With a tarnished reputation, expelled American student, Andrew Taylor is sent to finish his studies at a prestigious and historic boarding school in England.
Steeped in tradition, Harrow School, has all the ingredients to make you feel uneasy: age old-secrets, hidden tunnels, aristocracy, hallways lined with faded photos, and of course rumours of a student ghost.
The plot itself gathers you in, and the writing style is enjoyable, perfectly paced, and wonderfully descriptive, while still leaving splinters in your brain that you have to interpret yourself. Once you’re hooked it doesn’t take long for the goosebumps to appear. Strange occurrences emerge, Andrew begins to suffer vivid and disturbing dreams, and a student dies on campus.
Andrew bears a striking resemblance to a former, famous pupil of Harrow, Lord Byron, and there is no doubt that his enrolment has stirred something supernatural and malevolent within the walls of the school.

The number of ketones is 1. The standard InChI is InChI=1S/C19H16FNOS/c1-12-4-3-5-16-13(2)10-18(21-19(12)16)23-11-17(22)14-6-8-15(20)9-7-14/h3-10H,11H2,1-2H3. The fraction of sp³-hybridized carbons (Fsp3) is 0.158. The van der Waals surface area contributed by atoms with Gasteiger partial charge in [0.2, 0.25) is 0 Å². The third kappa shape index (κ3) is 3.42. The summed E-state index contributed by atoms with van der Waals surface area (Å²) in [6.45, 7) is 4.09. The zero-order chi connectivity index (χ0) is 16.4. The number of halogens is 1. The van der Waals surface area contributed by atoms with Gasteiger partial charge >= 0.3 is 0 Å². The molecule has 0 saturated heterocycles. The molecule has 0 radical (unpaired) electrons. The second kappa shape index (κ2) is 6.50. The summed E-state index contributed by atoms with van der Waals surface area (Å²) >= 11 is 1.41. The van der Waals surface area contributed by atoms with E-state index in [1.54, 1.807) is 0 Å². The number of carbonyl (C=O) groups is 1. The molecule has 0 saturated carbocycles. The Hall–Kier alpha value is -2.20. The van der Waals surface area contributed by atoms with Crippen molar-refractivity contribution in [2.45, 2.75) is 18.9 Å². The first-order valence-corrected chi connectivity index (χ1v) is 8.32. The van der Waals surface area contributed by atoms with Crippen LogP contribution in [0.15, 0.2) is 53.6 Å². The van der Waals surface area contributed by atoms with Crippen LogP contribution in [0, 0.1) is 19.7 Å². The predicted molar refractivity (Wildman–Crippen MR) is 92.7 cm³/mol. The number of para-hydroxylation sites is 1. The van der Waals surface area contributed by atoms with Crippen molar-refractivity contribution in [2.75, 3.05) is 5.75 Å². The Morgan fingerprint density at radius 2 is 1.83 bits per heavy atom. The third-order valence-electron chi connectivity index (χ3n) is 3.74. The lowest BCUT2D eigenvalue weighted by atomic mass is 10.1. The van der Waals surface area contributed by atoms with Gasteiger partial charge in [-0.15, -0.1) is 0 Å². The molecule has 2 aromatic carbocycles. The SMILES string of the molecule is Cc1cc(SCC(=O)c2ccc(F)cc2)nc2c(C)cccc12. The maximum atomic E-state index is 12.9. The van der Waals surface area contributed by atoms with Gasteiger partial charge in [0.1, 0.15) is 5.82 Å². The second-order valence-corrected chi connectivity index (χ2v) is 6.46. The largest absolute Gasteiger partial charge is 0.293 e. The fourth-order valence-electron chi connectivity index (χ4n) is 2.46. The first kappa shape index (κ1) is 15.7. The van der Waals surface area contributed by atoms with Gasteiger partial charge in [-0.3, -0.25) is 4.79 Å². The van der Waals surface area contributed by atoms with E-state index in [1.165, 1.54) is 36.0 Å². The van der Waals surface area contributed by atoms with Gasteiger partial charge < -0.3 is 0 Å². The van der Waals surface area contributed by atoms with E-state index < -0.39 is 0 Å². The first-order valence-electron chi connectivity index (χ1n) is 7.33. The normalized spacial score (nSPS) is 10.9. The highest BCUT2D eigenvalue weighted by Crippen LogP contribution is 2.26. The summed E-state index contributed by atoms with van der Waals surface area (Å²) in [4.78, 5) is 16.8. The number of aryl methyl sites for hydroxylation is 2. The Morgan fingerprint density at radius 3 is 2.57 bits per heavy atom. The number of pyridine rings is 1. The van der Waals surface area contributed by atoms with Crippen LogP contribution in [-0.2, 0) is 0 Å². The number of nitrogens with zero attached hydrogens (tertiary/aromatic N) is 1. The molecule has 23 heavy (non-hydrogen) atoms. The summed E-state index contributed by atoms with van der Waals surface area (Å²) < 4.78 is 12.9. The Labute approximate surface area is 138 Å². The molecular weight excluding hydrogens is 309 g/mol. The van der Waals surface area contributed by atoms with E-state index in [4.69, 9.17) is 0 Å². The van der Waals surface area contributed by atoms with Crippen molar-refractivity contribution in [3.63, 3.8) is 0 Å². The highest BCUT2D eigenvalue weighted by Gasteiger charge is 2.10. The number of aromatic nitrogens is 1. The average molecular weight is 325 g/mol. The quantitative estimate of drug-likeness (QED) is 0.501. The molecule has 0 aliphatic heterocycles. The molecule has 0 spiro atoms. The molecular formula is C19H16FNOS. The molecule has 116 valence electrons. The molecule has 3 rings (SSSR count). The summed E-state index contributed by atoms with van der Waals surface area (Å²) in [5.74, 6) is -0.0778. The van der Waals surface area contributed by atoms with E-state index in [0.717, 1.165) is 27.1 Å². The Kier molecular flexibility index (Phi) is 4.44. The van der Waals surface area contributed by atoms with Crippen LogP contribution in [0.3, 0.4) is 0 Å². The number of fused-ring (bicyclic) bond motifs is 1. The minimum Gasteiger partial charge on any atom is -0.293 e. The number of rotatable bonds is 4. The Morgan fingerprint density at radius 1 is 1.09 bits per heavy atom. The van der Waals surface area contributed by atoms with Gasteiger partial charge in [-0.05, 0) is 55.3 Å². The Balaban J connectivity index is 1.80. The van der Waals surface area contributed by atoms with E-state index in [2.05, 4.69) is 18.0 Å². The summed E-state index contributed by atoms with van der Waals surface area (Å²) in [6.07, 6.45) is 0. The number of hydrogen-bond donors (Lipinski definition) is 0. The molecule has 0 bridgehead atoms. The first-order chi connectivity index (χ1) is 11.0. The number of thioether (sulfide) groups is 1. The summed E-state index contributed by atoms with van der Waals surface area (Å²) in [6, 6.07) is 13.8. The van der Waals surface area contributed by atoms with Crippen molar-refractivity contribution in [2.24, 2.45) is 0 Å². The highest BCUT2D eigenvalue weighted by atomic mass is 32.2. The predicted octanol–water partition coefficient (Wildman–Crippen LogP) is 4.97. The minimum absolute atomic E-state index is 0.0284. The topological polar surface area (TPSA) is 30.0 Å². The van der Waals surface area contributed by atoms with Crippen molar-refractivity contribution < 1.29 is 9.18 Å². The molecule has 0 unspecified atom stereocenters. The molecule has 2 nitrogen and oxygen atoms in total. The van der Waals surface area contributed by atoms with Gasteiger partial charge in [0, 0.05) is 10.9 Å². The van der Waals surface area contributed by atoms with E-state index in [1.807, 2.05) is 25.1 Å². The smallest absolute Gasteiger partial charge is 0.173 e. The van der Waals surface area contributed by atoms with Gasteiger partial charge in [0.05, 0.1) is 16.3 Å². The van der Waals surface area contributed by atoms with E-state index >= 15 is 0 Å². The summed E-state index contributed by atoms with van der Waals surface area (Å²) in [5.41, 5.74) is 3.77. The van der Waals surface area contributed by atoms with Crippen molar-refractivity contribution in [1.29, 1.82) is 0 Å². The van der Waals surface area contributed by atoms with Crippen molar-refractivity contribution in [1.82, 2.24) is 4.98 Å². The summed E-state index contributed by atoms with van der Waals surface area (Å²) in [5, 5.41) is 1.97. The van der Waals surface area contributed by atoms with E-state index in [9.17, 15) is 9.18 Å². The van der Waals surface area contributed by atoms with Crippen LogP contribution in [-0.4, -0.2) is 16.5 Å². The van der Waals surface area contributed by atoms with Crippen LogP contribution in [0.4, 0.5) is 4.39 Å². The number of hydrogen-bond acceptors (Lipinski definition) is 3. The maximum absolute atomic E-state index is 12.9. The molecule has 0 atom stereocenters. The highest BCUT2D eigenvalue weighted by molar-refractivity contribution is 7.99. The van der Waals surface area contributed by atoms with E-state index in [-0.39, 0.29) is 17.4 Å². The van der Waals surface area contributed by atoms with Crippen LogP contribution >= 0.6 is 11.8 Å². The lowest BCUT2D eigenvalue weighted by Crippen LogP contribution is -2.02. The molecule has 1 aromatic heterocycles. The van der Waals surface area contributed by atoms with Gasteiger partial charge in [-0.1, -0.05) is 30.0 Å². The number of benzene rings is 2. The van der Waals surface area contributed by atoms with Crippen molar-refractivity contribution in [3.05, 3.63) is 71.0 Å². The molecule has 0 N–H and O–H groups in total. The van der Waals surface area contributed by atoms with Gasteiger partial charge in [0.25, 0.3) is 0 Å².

What I like about this tale, and what is typical of a clever ghost story is that there is an underlying unease and tension, even during the lighter moments. (There is a backstory of a student romance, adolescent sexuality and a tired alcoholic tutor/mentor.) The history and architecture of the school itself is fascinating and frightful, and that the main characters have their own controversies and secrets that, in a way, haunt them more than any ghost can.
Moments of terror are written in a fast and punctuated pace and you can’t help but rush through them with a skip in your heartbeat and a bite to the lip.
The haunting is genuinely menacing but also enticing; our ghostly friend is seriously pissed off about something; and new student Andrew has definitely captured its attention.
In Short: Secrets, sodomy, scholars and scares.